Wlodek Rabinowicz, Senior Professor of Practical Philosophy at Lund university and Centennial Professor at the London School of Economics
In this talk I focus on a contrast between aggregation of individual preferences and aggregation of individual value judgments. In the former case the objective is to form a collective preference, while in the latter we are after a collective value judgment. On some normative models of democracy, in popular democracy the goal is to aggregate the voters’ preferences, while in ‘committee democracy’ what is being aggregated are the committee members’ judgments, which quite often concern the value of the alternatives that are being considered.
The case targeted in the talk is the one in which the two aggregation scenarios exhibit close structural similarities: more precisely, in which the individual value judgments that are to be aggregated consist in value rankings of alternatives, while individual preferences are represented as preference rankings. I will suggest that, despite of their formal similarity as rankings, the difference in the nature of individual inputs in two aggregation scenarios has important implications: the kind of procedure that looks fine for aggregation of judgments turns out to be inappropriate for aggregation of preferences. The procedure I have in mind consists in similarity maximization, or – more precisely – in minimization of average distance from individual inputs. It can be shown that, whatever measure of distance is chosen, distance-based procedures violate the (strong) Pareto condition. This is plausible as far as value judgment aggregation goes, but would be unacceptable for preference aggregation.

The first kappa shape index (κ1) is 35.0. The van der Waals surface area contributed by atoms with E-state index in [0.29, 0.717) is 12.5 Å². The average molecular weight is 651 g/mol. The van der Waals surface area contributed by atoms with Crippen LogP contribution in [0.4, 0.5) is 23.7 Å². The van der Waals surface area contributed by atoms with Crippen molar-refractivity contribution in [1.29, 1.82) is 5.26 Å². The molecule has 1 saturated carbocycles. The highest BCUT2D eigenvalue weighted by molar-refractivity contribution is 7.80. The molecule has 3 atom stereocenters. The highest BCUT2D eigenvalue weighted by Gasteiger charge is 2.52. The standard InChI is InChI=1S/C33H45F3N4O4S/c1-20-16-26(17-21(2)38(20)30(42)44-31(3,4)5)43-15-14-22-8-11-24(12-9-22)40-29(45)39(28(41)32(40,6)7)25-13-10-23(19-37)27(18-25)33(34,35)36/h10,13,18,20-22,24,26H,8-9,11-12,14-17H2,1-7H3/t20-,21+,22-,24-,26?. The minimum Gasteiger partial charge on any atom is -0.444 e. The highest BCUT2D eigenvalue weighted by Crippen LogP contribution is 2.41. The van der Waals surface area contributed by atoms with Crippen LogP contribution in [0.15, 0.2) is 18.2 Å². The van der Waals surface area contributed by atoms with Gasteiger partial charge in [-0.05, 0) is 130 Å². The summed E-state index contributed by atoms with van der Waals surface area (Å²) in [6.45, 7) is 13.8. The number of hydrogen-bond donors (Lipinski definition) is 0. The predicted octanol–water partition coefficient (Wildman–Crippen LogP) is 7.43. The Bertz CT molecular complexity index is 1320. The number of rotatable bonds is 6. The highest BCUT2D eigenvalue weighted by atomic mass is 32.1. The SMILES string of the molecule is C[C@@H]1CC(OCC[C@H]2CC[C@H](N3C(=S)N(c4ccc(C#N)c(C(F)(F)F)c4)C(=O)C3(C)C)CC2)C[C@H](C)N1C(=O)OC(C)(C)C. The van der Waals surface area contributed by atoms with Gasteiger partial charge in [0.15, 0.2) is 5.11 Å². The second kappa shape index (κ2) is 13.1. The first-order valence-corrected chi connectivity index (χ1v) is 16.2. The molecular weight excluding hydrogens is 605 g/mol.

When applied to judgment aggregation, aggregation procedures might also be approached from the epistemic perspective: questions might be posed concerning their advantages as truth-trackers. From that perspective, what matters is not only the probability of the aggregation outcome being true, but also – in case of distance-based procedures – the expected verisimilitude of the outcome: its expected distance from truth. The epistemic status of distance-based aggregation procedures still remains to be investigated.
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